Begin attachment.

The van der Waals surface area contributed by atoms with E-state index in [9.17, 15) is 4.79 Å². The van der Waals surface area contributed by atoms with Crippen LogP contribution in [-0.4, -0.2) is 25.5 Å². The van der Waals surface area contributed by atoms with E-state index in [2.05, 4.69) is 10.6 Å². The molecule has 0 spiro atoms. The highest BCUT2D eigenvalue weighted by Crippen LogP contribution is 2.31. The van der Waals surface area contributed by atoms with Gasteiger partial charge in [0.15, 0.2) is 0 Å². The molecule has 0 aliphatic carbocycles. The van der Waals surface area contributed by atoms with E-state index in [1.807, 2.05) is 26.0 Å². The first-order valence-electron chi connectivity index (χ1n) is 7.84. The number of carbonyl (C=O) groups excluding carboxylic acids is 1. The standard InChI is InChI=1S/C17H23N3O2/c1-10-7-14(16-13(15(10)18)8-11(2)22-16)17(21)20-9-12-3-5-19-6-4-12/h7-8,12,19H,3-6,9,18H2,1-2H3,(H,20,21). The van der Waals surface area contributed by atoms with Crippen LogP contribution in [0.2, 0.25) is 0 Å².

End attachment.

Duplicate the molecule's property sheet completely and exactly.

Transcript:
The van der Waals surface area contributed by atoms with E-state index in [9.17, 15) is 4.79 Å². The van der Waals surface area contributed by atoms with Crippen LogP contribution in [-0.4, -0.2) is 25.5 Å². The van der Waals surface area contributed by atoms with E-state index in [2.05, 4.69) is 10.6 Å². The molecule has 0 spiro atoms. The highest BCUT2D eigenvalue weighted by Crippen LogP contribution is 2.31. The van der Waals surface area contributed by atoms with Gasteiger partial charge in [0.15, 0.2) is 0 Å². The molecule has 0 aliphatic carbocycles. The van der Waals surface area contributed by atoms with E-state index in [1.807, 2.05) is 26.0 Å². The first-order valence-electron chi connectivity index (χ1n) is 7.84. The number of carbonyl (C=O) groups excluding carboxylic acids is 1. The standard InChI is InChI=1S/C17H23N3O2/c1-10-7-14(16-13(15(10)18)8-11(2)22-16)17(21)20-9-12-3-5-19-6-4-12/h7-8,12,19H,3-6,9,18H2,1-2H3,(H,20,21). The van der Waals surface area contributed by atoms with Crippen LogP contribution in [0.2, 0.25) is 0 Å².